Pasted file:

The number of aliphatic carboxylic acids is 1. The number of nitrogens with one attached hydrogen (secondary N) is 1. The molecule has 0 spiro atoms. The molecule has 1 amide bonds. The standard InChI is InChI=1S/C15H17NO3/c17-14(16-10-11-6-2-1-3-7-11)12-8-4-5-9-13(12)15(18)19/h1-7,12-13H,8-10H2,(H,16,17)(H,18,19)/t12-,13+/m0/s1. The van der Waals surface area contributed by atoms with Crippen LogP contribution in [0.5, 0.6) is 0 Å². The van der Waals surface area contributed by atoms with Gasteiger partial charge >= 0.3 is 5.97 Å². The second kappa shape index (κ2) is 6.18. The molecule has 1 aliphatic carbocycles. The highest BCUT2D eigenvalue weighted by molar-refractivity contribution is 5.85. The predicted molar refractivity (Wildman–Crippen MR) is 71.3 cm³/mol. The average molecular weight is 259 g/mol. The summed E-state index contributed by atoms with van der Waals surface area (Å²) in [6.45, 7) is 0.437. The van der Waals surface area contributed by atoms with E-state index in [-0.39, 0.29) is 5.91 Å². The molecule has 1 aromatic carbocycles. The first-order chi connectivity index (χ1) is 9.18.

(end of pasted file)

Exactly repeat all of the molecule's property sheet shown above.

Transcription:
The number of aliphatic carboxylic acids is 1. The number of nitrogens with one attached hydrogen (secondary N) is 1. The molecule has 0 spiro atoms. The molecule has 1 amide bonds. The standard InChI is InChI=1S/C15H17NO3/c17-14(16-10-11-6-2-1-3-7-11)12-8-4-5-9-13(12)15(18)19/h1-7,12-13H,8-10H2,(H,16,17)(H,18,19)/t12-,13+/m0/s1. The van der Waals surface area contributed by atoms with Crippen LogP contribution in [0.5, 0.6) is 0 Å². The van der Waals surface area contributed by atoms with Gasteiger partial charge >= 0.3 is 5.97 Å². The second kappa shape index (κ2) is 6.18. The molecule has 1 aliphatic carbocycles. The highest BCUT2D eigenvalue weighted by molar-refractivity contribution is 5.85. The predicted molar refractivity (Wildman–Crippen MR) is 71.3 cm³/mol. The average molecular weight is 259 g/mol. The summed E-state index contributed by atoms with van der Waals surface area (Å²) in [6.45, 7) is 0.437. The van der Waals surface area contributed by atoms with E-state index in [-0.39, 0.29) is 5.91 Å². The molecule has 1 aromatic carbocycles. The first-order chi connectivity index (χ1) is 9.18.